Juan Cole: Obama is saying the wrong things about Afghanistan
Barack Obama's Afghanistan and Iraq policies are mirror images of each other. Obama wants to send 10,000 extra U.S. troops to Afghanistan, but wants to withdraw all American soldiers and Marines from Iraq on a short timetable. In contrast to the kid gloves with which he treated the Iraqi government, Obama repeated his threat to hit at al-Qaida in neighboring Pakistan unilaterally, drawing howls of outrage from Islamabad.
But Obama's pledge to defeat the Taliban in Afghanistan will not be easy to fulfill. While coalition troop deaths have declined significantly in Iraq, NATO casualties in Afghanistan are way up. By shifting emphasis from Iraq to Afghanistan, would a President Obama be jumping from the frying pan into the fire?...
Obama's determination to put down the tribal insurgencies in northwestern Pakistan and in southern Afghanistan reveals basic contradictions in his announced policies. His plans certainly have the potential to ruffle Afghan and Pakistani feathers, and have already done so in Pakistan.
On July 13, Obama criticized Afghanistan President Hamid Karzai on CNN, saying, "I think the Karzai government has not gotten out of the bunker and helped organize Afghanistan and [the] government, the judiciary, police forces, in ways that would give people confidence." Although the remark had the potential to make for awkward moments between Karzai and Obama during their meeting Sunday, it was welcomed by the independent Afghan press, which applauded the senator for bucking the "self-centered" policies of Bush and his knee-jerk support of Karzai.
After Obama met with Karzai, reporters asked his aide, Humayun Hamidzada, if the criticism had come up. He tried to put the best face on issue, saying the Afghan government did not see the comment as critical, but as a fair observation, since it had in fact been tied down fighting terrorism.
Less forgiving were the politicians in Pakistan, who reacted angrily to Obama's comments on unilaterally attacking targets inside that country. The Democratic presidential hopeful told CBS on Sunday, "What I've said is that if we had actionable intelligence against high-value al-Qaida targets, and the Pakistani government was unwilling to go after those targets, that we should." He added that he would put pressure on Islamabad to move aggressively against terrorist training camps in the country's northwestern tribal areas.
Pakistan, a country of 165 million people, is composed of six major ethnic groups, one of them the Pashtuns of the northwest. The Pakistani Taliban are largely drawn from this group. The more settled Pashtun population is centered in the North-West Frontier province, with its capital at Peshawar. Between the NWFP and Afghanistan are badlands administered rather as Native American reservations are in the U.S., called the Federally Administered Tribal Areas, with a population of some 3 million. These areas abut Pashtun provinces of Afghanistan, also a multiethnic society, but one in which Pashtuns are a plurality....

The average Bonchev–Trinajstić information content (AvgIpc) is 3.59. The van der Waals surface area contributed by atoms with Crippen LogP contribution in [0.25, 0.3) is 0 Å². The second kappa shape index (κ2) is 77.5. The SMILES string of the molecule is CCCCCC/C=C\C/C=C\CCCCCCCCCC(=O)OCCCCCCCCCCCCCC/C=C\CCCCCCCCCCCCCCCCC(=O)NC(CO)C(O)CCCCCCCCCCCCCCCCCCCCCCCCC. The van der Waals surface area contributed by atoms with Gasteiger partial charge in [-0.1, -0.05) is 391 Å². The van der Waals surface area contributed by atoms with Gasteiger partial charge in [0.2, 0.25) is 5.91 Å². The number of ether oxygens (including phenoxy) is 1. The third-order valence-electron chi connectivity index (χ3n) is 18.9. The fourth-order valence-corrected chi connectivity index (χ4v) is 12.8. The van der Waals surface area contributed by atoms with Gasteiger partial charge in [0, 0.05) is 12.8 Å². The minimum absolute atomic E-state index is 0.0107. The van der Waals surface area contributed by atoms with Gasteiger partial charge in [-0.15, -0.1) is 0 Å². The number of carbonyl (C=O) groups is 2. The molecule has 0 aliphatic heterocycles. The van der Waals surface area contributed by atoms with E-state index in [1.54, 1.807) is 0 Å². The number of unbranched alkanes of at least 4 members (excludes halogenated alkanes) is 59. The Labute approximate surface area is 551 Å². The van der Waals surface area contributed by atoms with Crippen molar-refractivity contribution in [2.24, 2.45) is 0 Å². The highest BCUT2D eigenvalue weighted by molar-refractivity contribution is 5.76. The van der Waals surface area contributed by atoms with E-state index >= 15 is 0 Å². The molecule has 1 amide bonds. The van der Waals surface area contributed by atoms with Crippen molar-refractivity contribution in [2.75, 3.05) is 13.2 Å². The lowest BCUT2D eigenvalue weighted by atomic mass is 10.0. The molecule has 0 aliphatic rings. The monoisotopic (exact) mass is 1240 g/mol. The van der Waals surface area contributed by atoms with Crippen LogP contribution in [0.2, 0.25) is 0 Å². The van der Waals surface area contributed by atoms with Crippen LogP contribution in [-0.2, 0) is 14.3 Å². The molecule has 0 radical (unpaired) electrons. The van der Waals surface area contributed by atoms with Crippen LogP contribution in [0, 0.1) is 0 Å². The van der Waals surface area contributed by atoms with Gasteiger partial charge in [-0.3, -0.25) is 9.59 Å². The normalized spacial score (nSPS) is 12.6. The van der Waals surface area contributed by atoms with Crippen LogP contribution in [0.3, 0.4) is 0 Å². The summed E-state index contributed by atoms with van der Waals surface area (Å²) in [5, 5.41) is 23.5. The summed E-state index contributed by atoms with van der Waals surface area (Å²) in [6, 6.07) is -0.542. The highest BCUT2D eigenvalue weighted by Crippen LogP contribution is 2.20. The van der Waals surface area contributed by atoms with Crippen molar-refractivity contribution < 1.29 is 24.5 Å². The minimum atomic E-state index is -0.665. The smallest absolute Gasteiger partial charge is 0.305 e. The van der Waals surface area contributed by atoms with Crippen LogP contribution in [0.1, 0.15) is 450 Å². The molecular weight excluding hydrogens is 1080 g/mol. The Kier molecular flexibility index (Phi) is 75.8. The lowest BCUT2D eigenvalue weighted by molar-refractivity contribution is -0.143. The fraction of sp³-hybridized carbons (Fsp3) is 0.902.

The governor of the North-West Frontier province, Owais Ghani, immediately spoke out against Obama, saying that the senator's remarks had the effect of undermining the new civilian government elected last February. Ghani warned that a U.S. incursion into the northwestern tribal areas would have "disastrous" consequences for the globe....
In Iraq, he is listening to what the Iraqis want. In Pakistan, he is simply dictating policy in a somewhat bellicose fashion, and ignoring the wishes of those moderate parties whose election he lauded last February.
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Randll Reese Besch - 7/26/2008
Even larger numbers of Afghanis are killed by the bombs and missiles fired their way. Though many of them are reclassified as 'insurgents.'
Jules R. Benjamin - 7/25/2008
Juan gives good advice to Obama. The Democratic Party candidate has apparently been advised to be tough on Afghanistan to counter McKain charges that he is not enough of a warrior to be president of the USA. This is a great way to run an election campaign! A great way to determine a foreign policy! There are fundamental reason why we cannot "win" in Afghanistan: a tribaly based guerilla war in inacessible territory; safe bases in Pakistan; a government in Kabul that is weak and corrupt; enough opium to bankroll several resistance groups; the drain of Iraq on U.S. forces and monies; the weakness of the U.S. economy; the absence of Muslim allies; the foolishness of using airpower over "enemy" villages; the divisions within NATO; etc. (If all you have are weapons, every problem looks like a target.) The situation in Iraq improved only when we realized that WE were a big part of the problem. More Westerners (troops, advisors, heavy weapons, and armored SUVs carrying all these people in and out of bunkered compounds, don't make friends in Afghanistan. The fact that these forces kill large numbers of insurgents does not solve the problem.